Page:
The Tide Continues to Withdraw
This tidal zone is continually shaped by the actions of sun, wind, water, and rock. The rocky areas on the edge of the ocean that are filled with sea water at low tide create tide pools. The tide pools in the outcropping plays host to a large array of sea life, such as sea stars, horseshoe crabs, whelks, sea urchins, clams, conchs, and hermit crabs. Life is tough for plants and animals that live in tide pools. Here portions of the shoreline are regularly covered and uncovered by the advance and retreat of the tides. In order to survive, tide pool life forms must avoid being washed away by the tidal waves, keep from drying out in the sunlight of low tide, and avoid being eaten.
The Pools Provide a Home and Food
The tide pools are a unique and brutal habitat where the ocean meets the land. The sun bears down, heating exposed surfaces and organisms. Winds blow and contribute to the wave action, erosion, and drying of exposed plants and animals. Water in the form of waves endlessly pound at the rocks, constantly reshaping the coastline. Rocks are pounded by the waves and loose stones and sand grind into the shoreline.
Sanderlings Search for Food at Low Tide

This group of Sanderlings provided many photo opportunities while I watched.

The Waves Keep Them on the Run
Even a Little Sanderling is Tagged as Important
Waves Keep Them on the Move
The Rocks at the Basin at Fort Fisher

The Closing of New Inlet: Known as "The Rocks" 1870-1881

From the Federal Point Historic Preservation Society Newsletter by Sandy Jackson:

In 1870 the Corps of Engineers made a postwar survey of the Cape Fear River under Gen. J. H. Simpson. The results of Simpson’s survey supported closing New Inlet, south of Fort Fisher, prior to any dredging in the river, since sand washed in the inlet would quickly refill the channel. The River Improvements Act of July 11, 1870, appropriated funds for the Cape Fear improvements. General Simpson and Colonel Craighill of the US. Engineers devised a work at the New Inlet breaches to intercept the sand being washed into the river by the northeasterly gales and to then prevent the spilling of vast volumes of water through the breaches. The works were intended to close the small inlets contiguous to the main inlet, thus forcing the water into the main channel of the Cape Fear River and scouring the channel to a capacity to admit vessels.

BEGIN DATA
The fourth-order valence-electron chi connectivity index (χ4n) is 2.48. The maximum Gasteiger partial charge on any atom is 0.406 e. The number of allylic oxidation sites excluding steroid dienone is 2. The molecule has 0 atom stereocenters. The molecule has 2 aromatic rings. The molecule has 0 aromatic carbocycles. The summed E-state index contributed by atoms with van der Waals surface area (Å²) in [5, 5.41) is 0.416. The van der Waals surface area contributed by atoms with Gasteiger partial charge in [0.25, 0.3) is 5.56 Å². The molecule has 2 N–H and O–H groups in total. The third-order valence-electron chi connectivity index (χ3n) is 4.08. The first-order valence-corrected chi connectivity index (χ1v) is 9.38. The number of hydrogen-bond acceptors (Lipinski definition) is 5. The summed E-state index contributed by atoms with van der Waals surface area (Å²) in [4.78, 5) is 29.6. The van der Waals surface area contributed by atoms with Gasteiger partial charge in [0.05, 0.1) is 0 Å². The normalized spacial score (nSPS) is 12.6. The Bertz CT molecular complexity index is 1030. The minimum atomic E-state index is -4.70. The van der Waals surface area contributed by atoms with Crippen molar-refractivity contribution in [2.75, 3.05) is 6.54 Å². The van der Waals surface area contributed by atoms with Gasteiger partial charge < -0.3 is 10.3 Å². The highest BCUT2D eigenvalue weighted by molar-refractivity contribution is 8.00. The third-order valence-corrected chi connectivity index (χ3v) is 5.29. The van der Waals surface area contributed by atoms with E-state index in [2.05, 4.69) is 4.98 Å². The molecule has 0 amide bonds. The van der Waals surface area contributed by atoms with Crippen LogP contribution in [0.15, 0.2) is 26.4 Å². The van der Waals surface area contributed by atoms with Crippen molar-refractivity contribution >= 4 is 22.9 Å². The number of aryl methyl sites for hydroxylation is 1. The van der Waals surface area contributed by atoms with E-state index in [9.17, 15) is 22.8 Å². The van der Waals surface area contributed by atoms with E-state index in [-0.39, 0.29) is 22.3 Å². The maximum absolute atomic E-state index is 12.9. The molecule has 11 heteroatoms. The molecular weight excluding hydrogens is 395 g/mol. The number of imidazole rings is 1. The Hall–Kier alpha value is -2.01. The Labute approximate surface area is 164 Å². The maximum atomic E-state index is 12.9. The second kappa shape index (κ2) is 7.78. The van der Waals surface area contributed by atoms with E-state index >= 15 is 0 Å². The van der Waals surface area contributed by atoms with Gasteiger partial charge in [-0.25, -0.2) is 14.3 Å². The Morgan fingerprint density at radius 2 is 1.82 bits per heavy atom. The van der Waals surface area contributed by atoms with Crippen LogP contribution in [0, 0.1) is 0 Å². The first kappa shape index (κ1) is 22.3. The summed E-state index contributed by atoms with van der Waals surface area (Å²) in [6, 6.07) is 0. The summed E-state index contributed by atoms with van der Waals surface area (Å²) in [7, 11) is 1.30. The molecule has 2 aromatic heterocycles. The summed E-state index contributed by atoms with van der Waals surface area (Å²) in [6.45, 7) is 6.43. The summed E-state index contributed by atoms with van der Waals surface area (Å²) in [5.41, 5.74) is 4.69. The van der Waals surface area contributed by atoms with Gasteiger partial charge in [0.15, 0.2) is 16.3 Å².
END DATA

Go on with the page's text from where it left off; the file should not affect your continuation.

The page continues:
Dunlins at Rest along with a American Oystercatcher and a Short-billed Dowitcher

Today there are arguments both for and against the removal of "The Rocks". The old structure is damaged by wind and storm and has been breached at several places. Some say the water quality would benefit and others argue the channel would be more difficult to maintain. It is a popular place for fishing and crabbing but is hazardous because of the slick growth on the wet rocks. It is a home for many birds to rest and feed. For a better description of the construction methods and efforts involved, click the link below.

American Oystercatcher
Willet and Rudy Turnstone
Fishermen Disturbed the Dunlins and Short-billed Dowitchers. The Remnants of "The Rocks" are in the Background

Day Trip Description

I didn't intend to portray the history of the fort and the battles that were fought there. There are some wonderful photos of the construction and the battle in various archives. For more information, click this link:

Along the Approach to "The Rocks"

I intended to show the area I knew growing up and to revisit some of my best memories as a child. The cottage is gone now, replaced with a three story home and the road to the river where we met shrimp boats and bought fresh right off of the boat is closed and inaccessible. The memories are still there though it was more than half century ago.

I'm sure everyone has a place and time that represents the same things for themselves.

Caught this fellow on my way back from the Coquina Outcroppings

I took the Fort Fisher-Southport Ferry across to Southport on the return trip and visited Southport and Oak Island. This is another favorite for me and I and my wife, cousins, and, of course, Amy spent many a wonderful week there on vacation and on adventure.

Southport Harbor
Places in Southport
Probably my Favorite of the Trip (a 15 s Exposure)
Another of My Favorites

Well that's it for this trip. Looking forward to going back when the weather is nicer. I enjoyed the day but the dull grey skies were difficult. Still, for me, I got some good images and had the enjoyment of making up this story.

The End
Created By
John German